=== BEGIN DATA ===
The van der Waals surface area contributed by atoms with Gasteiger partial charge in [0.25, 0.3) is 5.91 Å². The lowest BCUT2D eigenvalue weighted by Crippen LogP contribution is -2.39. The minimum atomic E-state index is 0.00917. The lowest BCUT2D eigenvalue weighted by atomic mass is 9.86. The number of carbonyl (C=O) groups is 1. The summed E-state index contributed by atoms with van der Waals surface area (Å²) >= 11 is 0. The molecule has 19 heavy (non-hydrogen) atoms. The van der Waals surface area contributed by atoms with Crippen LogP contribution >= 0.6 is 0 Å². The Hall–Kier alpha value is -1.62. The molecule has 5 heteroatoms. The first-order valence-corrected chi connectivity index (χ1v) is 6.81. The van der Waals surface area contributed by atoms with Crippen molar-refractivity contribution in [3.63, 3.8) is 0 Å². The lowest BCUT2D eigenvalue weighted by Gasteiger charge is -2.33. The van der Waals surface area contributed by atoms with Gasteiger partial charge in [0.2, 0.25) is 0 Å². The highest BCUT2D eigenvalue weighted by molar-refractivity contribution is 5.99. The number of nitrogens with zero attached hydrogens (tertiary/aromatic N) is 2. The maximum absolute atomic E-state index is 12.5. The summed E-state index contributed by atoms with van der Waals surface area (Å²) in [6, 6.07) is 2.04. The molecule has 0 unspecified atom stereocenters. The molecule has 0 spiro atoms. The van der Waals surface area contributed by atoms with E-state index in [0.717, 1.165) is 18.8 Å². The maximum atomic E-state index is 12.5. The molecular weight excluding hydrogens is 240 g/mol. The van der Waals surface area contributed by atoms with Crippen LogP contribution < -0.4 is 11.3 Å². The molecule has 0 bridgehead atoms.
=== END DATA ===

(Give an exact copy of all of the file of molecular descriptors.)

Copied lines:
The van der Waals surface area contributed by atoms with Gasteiger partial charge in [0.25, 0.3) is 5.91 Å². The lowest BCUT2D eigenvalue weighted by Crippen LogP contribution is -2.39. The minimum atomic E-state index is 0.00917. The lowest BCUT2D eigenvalue weighted by atomic mass is 9.86. The number of carbonyl (C=O) groups is 1. The summed E-state index contributed by atoms with van der Waals surface area (Å²) >= 11 is 0. The molecule has 19 heavy (non-hydrogen) atoms. The van der Waals surface area contributed by atoms with Crippen LogP contribution >= 0.6 is 0 Å². The Hall–Kier alpha value is -1.62. The molecule has 5 heteroatoms. The first-order valence-corrected chi connectivity index (χ1v) is 6.81. The van der Waals surface area contributed by atoms with Crippen molar-refractivity contribution in [3.63, 3.8) is 0 Å². The lowest BCUT2D eigenvalue weighted by Gasteiger charge is -2.33. The van der Waals surface area contributed by atoms with Gasteiger partial charge in [0.2, 0.25) is 0 Å². The highest BCUT2D eigenvalue weighted by molar-refractivity contribution is 5.99. The number of nitrogens with zero attached hydrogens (tertiary/aromatic N) is 2. The maximum absolute atomic E-state index is 12.5. The summed E-state index contributed by atoms with van der Waals surface area (Å²) in [6, 6.07) is 2.04. The molecule has 0 unspecified atom stereocenters. The molecule has 0 spiro atoms. The van der Waals surface area contributed by atoms with E-state index in [0.717, 1.165) is 18.8 Å². The maximum atomic E-state index is 12.5. The molecular weight excluding hydrogens is 240 g/mol. The van der Waals surface area contributed by atoms with Crippen LogP contribution < -0.4 is 11.3 Å². The molecule has 0 bridgehead atoms.